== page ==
Lent is the 40-day period between Ash Wednesday and Easter Sunday. It is a liturgical season during which we are called to repentance and self-reflection by way of prayer, fasting, and almsgiving. The purpose is to remind us of our dependence on God for all things, to draw us closer to God, and to prepare us for the Great Feast of the Resurrection on Easter Sunday. Many people observe Lent by giving something up (ex, meat, alcohol, chocolate, Facebook) as an act of self-denial or self-sacrifice. This can be, in a way, a type of fasting depending on what you choose to give up and why. It can help us in our effort to draw closer to God if the things we give up are keeping us from God. In the last few years, I have noticed many people choosing to give up TV and social media during Lent because they view it as an unnecessary distraction in their daily lives. Others observe Lent by taking something on, such as daily prayer, scriptural study, and attending mid-week services. This can help to refocus our attention on our spiritual development by giving it a more central role in our daily lives. Some Lenten disciplines are more challenging than others, but we all have our own unique experiences... our own crosses to bear.
Personally, I've chosen to do something a little different this year. In the past, I've given up foods that I viewed as overly indulgent and which I enjoyed with gluttonous delight. I also usually commit to attending at least one mid-week service at church. Many churches offer a Lenten soup supper with evening prayer as an opportunity for members to come together in community for fellowship and corporate prayer. This year, in addition to attending a mid-week pray and study group, and reading evening prayer with James at home after dinner, I am going to wear a headcovering. Originally I had planned to veil only when going to church, but after giving it a lot of thought and prayer I have decided to veil full time until Easter. I can't say exactly why I've chosen to veil. I don't really have a precise, deliberate, or logical reason. It's just something that I feel called to do, something I feel drawn to.
A very dear friend of mine veils when she attends Mass and occasionally veils full-time, too. We have not talked about veiling very much, more in recent weeks than ever before, but she has blogged extensively about her experience with veiling.
I think, for me, it is primarily an act of humility and a gesture of penance for my vanity. People say that blondes have more fun, but my experience is that red heads get a lot more attention. My hair has been blonde, brunette, red, curly, straight, long and short. Red hair, by far, gets the most attention. During my mental health rotation, patients always remembered me from week to week as "that red-headed nurse." I'm still not sure if that was a good thing or a bad thing, but it is what it is. And when I have John, people make an even bigger fuss about it because his hair is red, too. I get all the classics. "Oh just look at that red hair!" "Look at the red-headed little baby! He looks just like his mama!" "No denying that boy. I can see where he gets his hair." This is, of course, totally ironic because 1) John is adopted and 2) my hair color comes from the salon. But whatever. The point is that I think it would be good for my ego to take a little break from all the gratuitous, but well meaning flattery.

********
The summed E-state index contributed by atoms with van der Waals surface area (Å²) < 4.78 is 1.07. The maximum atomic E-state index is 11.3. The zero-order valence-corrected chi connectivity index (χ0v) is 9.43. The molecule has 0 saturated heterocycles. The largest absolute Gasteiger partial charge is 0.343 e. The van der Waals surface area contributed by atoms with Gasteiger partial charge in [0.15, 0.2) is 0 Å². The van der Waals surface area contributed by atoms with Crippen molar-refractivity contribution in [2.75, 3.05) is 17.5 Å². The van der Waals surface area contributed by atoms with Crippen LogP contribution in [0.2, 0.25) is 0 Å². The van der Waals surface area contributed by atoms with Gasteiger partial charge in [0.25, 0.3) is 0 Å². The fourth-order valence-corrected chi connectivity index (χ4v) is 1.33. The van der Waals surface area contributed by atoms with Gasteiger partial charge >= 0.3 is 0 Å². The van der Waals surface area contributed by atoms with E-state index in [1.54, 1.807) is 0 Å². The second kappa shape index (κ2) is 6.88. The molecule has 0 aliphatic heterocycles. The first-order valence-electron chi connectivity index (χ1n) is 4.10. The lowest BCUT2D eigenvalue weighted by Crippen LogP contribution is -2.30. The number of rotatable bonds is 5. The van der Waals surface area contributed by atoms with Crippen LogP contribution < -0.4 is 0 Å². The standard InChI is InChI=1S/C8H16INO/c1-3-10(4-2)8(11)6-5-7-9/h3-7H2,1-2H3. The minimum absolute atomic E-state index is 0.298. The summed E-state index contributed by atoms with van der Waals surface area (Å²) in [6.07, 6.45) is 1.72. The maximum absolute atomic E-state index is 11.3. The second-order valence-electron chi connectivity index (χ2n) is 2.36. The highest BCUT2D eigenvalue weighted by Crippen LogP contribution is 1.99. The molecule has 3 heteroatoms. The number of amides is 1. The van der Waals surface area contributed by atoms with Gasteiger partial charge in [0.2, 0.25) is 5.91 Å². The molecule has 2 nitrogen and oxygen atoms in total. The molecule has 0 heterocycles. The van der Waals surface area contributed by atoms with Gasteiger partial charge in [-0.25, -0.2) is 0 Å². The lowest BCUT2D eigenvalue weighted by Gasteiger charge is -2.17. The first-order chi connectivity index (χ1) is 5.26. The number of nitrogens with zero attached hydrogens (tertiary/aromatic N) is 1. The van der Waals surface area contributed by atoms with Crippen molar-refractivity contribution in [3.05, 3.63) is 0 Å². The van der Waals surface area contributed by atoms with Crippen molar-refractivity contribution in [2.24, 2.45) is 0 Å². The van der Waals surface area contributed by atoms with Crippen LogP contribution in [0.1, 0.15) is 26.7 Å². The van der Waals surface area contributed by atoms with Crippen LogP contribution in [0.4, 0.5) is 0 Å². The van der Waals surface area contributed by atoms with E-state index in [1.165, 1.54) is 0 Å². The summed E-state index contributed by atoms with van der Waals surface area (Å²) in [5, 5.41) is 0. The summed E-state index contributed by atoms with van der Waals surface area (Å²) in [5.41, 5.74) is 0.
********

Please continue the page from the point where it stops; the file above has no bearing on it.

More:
It is a common practice among Eastern Orthodox Christians and many Roman Catholics to veil during prayer, when entering a church, and when in the presence of the Eucharist. The scriptural reference comes from Paul's first letter to the Corinthians when he says, "Christ is the head of every man, and the husband is the head of his wife, and God is the head of Christ. Any man who prays or prophesies with something on his head disgraces his head, but any woman who prays or prophesies with her head unveiled disgraces her head....Judge for yourselves: is it proper for a woman to pray to God with her head unveiled? Does not nature itself teach you that if a man wears long hair, it is degrading to him, but if a woman has long hair, it is her glory? For her hair is given to her for a covering" (1 Corinthians 11: 3-5, 13-15). It is important to note that Paul describes a woman's hair as her "glory." One rationale for veiling, particularly which at church, is to cover our glory so that others may focus their attention on the glory of God. In his letter to the Thessalonians, Paul says to "pray without ceasing....for this is the will of God in Christ Jesus for you" (1 Thessalonians 5:17-18).
Now I'm no biblical scholar, but if we are to veil ourselves when we pray, and we are to pray without ceasing, then it stands to reason that we are also called to veil without ceasing. That's what I'm going to attempt to do throughout Lent this year. AND... though taming my vanity is also an objective, I intend to prove to women who are interested in veiling that you can cover your head without looking like a complete weirdo. In fact, I'm going to show that you can look rather lovely.
And may the peace of the Lord be always with you.